New Zealand has taken the first step towards legalizing both medical and recreational cannabis.
Peter Dunne, Associate Health Minister and a consistent critic of cannabis, has announced a change in drug policy that could pave the way for legalization.
Dunne made it clear that marijuana legalization was not being discussed. He said,
“Cabinet have accepted my recommendation that on the advice of the expert advisory committee of drugs that CBD be removed from the misuse of drugs act because it has potential therapeutic benefits to patients.”
This marks the beginning of a debate between legalization activists and prohibitionists who still consider cannabis a dangerous drug.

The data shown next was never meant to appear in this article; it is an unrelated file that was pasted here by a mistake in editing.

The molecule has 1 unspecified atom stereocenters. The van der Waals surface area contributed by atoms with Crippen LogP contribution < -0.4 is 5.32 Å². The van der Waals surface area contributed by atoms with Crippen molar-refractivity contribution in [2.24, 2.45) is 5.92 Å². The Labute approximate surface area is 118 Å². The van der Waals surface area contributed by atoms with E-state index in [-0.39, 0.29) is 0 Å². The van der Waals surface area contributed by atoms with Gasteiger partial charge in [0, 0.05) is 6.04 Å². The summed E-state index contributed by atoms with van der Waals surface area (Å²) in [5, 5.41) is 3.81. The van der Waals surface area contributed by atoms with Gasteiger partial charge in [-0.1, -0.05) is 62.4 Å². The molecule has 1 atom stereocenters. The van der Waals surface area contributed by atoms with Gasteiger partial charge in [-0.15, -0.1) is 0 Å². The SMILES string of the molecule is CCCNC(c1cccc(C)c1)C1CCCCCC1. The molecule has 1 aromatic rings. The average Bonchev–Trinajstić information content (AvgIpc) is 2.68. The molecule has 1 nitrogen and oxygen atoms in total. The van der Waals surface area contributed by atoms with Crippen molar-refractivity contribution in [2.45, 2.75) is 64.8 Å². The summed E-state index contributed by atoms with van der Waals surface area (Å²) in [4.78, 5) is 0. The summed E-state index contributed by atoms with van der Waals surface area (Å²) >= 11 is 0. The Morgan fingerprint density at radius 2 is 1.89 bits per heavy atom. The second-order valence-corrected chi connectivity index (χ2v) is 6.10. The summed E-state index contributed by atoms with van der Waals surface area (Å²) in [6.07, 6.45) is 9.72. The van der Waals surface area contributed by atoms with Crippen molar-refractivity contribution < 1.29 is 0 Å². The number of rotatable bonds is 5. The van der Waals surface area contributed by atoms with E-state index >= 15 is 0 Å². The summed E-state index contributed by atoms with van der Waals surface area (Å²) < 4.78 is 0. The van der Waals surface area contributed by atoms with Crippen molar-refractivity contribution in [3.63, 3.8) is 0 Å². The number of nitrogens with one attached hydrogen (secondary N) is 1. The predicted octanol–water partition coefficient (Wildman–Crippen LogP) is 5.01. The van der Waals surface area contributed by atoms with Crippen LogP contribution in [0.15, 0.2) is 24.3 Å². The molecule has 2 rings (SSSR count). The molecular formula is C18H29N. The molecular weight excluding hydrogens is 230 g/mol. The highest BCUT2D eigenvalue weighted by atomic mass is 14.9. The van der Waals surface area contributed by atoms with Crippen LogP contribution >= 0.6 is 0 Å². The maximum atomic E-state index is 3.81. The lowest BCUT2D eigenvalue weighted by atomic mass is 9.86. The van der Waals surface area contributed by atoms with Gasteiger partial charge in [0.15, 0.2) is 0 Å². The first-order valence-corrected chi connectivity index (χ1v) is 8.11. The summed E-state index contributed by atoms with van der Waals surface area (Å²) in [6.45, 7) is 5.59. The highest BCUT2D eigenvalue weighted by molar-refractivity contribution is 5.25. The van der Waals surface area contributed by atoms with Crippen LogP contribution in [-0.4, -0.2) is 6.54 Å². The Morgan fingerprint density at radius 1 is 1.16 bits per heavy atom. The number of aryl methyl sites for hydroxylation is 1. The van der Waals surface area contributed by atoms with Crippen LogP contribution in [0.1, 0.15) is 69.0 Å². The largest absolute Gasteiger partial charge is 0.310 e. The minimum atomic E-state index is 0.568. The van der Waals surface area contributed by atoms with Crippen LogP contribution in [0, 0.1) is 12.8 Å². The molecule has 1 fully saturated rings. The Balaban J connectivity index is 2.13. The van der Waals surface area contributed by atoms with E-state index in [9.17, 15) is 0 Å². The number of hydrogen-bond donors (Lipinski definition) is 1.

Hemp is already cultivated in New Zealand for hemp seed oil and industrial applications. Some of the 2006 legislation for growing hemp could be repurposed for cannabis regulations. Medical marijuana advocates like Richard Barge, part of the New Zealand Hemp Industries Association supports Dunne’s move. Barge stated,
“There are tremendous opportunities for the farmers and because we are talking about a bulky raw material, all that value-adding should be done as close to the farm as possible, like processing the fibre or cleaning and drying the seeds which creates opportunities for contractors and people to invest in infrastructure.”
Although the infrastructure and a few hemp laws could be the foundation for a brand new cannabis industry, Dunne clarified that a CBD-only program would be heavily restricted. “Farmers won’t be growing cannabis for medicinal cannabis in New Zealand full stop, this is about products that are CBD-based that are manufactured being able to be prescribed to New Zealand patients,” he said. “There is a very limited market at the moment.”
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